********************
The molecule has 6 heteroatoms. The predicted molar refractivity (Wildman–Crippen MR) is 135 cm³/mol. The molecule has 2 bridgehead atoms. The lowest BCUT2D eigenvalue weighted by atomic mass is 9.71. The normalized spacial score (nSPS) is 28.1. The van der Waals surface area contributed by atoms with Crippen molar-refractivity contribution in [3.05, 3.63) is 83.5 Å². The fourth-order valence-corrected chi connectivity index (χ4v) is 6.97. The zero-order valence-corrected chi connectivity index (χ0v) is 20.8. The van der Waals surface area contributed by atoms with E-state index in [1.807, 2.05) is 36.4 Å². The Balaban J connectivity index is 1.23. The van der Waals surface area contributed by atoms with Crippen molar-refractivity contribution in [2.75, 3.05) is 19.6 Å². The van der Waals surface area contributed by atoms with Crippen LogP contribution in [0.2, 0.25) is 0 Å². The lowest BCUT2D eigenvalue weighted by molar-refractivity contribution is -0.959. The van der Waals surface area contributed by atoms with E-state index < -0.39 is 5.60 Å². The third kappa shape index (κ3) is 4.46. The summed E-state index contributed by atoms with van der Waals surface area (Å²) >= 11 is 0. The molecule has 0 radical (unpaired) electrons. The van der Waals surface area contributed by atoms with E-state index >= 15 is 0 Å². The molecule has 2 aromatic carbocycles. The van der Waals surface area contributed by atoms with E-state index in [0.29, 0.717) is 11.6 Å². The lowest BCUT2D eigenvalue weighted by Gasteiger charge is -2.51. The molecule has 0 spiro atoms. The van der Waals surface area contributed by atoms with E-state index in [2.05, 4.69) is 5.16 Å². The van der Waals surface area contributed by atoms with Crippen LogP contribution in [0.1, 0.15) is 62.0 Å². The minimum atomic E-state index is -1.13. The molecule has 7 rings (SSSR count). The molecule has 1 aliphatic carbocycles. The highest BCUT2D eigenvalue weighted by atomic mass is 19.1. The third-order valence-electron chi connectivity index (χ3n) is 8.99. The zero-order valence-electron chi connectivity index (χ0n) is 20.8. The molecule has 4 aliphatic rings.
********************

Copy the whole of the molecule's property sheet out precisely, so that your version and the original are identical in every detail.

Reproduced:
The molecule has 6 heteroatoms. The predicted molar refractivity (Wildman–Crippen MR) is 135 cm³/mol. The molecule has 2 bridgehead atoms. The lowest BCUT2D eigenvalue weighted by atomic mass is 9.71. The normalized spacial score (nSPS) is 28.1. The van der Waals surface area contributed by atoms with Crippen molar-refractivity contribution in [3.05, 3.63) is 83.5 Å². The fourth-order valence-corrected chi connectivity index (χ4v) is 6.97. The zero-order valence-corrected chi connectivity index (χ0v) is 20.8. The van der Waals surface area contributed by atoms with E-state index in [1.807, 2.05) is 36.4 Å². The Balaban J connectivity index is 1.23. The van der Waals surface area contributed by atoms with Crippen molar-refractivity contribution in [2.75, 3.05) is 19.6 Å². The van der Waals surface area contributed by atoms with Crippen LogP contribution in [0.2, 0.25) is 0 Å². The lowest BCUT2D eigenvalue weighted by molar-refractivity contribution is -0.959. The van der Waals surface area contributed by atoms with E-state index < -0.39 is 5.60 Å². The third kappa shape index (κ3) is 4.46. The summed E-state index contributed by atoms with van der Waals surface area (Å²) >= 11 is 0. The molecule has 0 radical (unpaired) electrons. The van der Waals surface area contributed by atoms with E-state index >= 15 is 0 Å². The molecule has 2 aromatic carbocycles. The van der Waals surface area contributed by atoms with E-state index in [0.29, 0.717) is 11.6 Å². The lowest BCUT2D eigenvalue weighted by Gasteiger charge is -2.51. The molecule has 0 spiro atoms. The van der Waals surface area contributed by atoms with E-state index in [2.05, 4.69) is 5.16 Å². The van der Waals surface area contributed by atoms with Crippen LogP contribution in [0.1, 0.15) is 62.0 Å². The minimum atomic E-state index is -1.13. The molecule has 7 rings (SSSR count). The molecule has 1 aliphatic carbocycles. The highest BCUT2D eigenvalue weighted by atomic mass is 19.1. The third-order valence-electron chi connectivity index (χ3n) is 8.99. The zero-order valence-electron chi connectivity index (χ0n) is 20.8. The molecule has 4 aliphatic rings.